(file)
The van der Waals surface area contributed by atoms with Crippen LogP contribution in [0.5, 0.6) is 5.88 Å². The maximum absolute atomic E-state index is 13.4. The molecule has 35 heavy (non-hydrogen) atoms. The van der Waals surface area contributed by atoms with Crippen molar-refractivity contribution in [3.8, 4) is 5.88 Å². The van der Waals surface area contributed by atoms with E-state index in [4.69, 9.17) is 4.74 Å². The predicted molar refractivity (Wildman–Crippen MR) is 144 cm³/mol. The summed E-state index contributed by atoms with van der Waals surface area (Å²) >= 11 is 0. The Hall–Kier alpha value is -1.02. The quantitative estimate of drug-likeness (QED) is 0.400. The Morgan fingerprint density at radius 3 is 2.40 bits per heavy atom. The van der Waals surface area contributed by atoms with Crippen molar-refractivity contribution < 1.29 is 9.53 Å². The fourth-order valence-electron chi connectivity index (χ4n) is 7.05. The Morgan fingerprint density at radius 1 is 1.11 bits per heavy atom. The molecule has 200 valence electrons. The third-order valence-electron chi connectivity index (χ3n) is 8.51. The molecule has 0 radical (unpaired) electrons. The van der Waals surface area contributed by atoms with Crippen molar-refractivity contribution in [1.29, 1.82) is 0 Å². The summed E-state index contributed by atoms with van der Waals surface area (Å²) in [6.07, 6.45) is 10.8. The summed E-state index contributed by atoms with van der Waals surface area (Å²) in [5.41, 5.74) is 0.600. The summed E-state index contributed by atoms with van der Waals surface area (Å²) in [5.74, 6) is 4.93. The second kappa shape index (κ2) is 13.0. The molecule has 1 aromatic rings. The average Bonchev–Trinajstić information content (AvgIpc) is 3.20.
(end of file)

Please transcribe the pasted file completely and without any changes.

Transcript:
The van der Waals surface area contributed by atoms with Crippen LogP contribution in [0.5, 0.6) is 5.88 Å². The maximum absolute atomic E-state index is 13.4. The molecule has 35 heavy (non-hydrogen) atoms. The van der Waals surface area contributed by atoms with Crippen molar-refractivity contribution in [3.8, 4) is 5.88 Å². The van der Waals surface area contributed by atoms with E-state index in [4.69, 9.17) is 4.74 Å². The predicted molar refractivity (Wildman–Crippen MR) is 144 cm³/mol. The summed E-state index contributed by atoms with van der Waals surface area (Å²) >= 11 is 0. The Hall–Kier alpha value is -1.02. The quantitative estimate of drug-likeness (QED) is 0.400. The Morgan fingerprint density at radius 3 is 2.40 bits per heavy atom. The van der Waals surface area contributed by atoms with Crippen molar-refractivity contribution < 1.29 is 9.53 Å². The fourth-order valence-electron chi connectivity index (χ4n) is 7.05. The Morgan fingerprint density at radius 1 is 1.11 bits per heavy atom. The molecule has 200 valence electrons. The third-order valence-electron chi connectivity index (χ3n) is 8.51. The molecule has 0 radical (unpaired) electrons. The van der Waals surface area contributed by atoms with Crippen molar-refractivity contribution in [1.29, 1.82) is 0 Å². The summed E-state index contributed by atoms with van der Waals surface area (Å²) in [6.07, 6.45) is 10.8. The summed E-state index contributed by atoms with van der Waals surface area (Å²) in [5.41, 5.74) is 0.600. The summed E-state index contributed by atoms with van der Waals surface area (Å²) in [5.74, 6) is 4.93. The second kappa shape index (κ2) is 13.0. The molecule has 1 aromatic rings. The average Bonchev–Trinajstić information content (AvgIpc) is 3.20.